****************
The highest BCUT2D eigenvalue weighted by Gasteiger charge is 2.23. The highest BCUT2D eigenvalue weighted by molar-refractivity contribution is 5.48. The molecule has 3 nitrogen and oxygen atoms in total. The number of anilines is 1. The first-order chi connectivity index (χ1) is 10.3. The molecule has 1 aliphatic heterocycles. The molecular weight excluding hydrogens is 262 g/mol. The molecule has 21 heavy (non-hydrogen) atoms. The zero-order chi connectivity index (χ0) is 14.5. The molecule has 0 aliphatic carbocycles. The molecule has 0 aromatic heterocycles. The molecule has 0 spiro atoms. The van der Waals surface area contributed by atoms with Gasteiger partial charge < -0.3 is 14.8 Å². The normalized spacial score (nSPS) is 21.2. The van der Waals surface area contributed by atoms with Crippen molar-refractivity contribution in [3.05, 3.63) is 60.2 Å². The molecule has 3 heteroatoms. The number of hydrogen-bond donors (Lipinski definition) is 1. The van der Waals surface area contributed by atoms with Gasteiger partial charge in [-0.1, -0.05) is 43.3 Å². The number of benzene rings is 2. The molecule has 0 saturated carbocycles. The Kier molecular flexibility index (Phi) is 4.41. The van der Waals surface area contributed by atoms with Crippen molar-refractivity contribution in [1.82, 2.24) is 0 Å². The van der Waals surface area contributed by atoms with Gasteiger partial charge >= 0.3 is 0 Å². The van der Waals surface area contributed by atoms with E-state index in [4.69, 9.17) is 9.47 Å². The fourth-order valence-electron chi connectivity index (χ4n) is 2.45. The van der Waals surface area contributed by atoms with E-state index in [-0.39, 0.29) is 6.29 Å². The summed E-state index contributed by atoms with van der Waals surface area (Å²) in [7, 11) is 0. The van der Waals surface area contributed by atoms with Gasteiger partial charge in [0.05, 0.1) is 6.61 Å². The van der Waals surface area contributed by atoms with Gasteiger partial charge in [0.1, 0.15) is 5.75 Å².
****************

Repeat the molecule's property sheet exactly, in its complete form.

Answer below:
The highest BCUT2D eigenvalue weighted by Gasteiger charge is 2.23. The highest BCUT2D eigenvalue weighted by molar-refractivity contribution is 5.48. The molecule has 3 nitrogen and oxygen atoms in total. The number of anilines is 1. The first-order chi connectivity index (χ1) is 10.3. The molecule has 1 aliphatic heterocycles. The molecular weight excluding hydrogens is 262 g/mol. The molecule has 21 heavy (non-hydrogen) atoms. The zero-order chi connectivity index (χ0) is 14.5. The molecule has 0 aliphatic carbocycles. The molecule has 0 aromatic heterocycles. The molecule has 0 spiro atoms. The van der Waals surface area contributed by atoms with Gasteiger partial charge < -0.3 is 14.8 Å². The normalized spacial score (nSPS) is 21.2. The van der Waals surface area contributed by atoms with Crippen molar-refractivity contribution in [3.05, 3.63) is 60.2 Å². The molecule has 3 heteroatoms. The number of hydrogen-bond donors (Lipinski definition) is 1. The van der Waals surface area contributed by atoms with Gasteiger partial charge in [-0.1, -0.05) is 43.3 Å². The number of benzene rings is 2. The molecule has 0 saturated carbocycles. The Kier molecular flexibility index (Phi) is 4.41. The van der Waals surface area contributed by atoms with Crippen molar-refractivity contribution in [1.82, 2.24) is 0 Å². The van der Waals surface area contributed by atoms with Gasteiger partial charge >= 0.3 is 0 Å². The van der Waals surface area contributed by atoms with E-state index in [4.69, 9.17) is 9.47 Å². The fourth-order valence-electron chi connectivity index (χ4n) is 2.45. The van der Waals surface area contributed by atoms with E-state index in [-0.39, 0.29) is 6.29 Å². The summed E-state index contributed by atoms with van der Waals surface area (Å²) in [7, 11) is 0. The van der Waals surface area contributed by atoms with Gasteiger partial charge in [0.05, 0.1) is 6.61 Å². The van der Waals surface area contributed by atoms with Gasteiger partial charge in [0.1, 0.15) is 5.75 Å².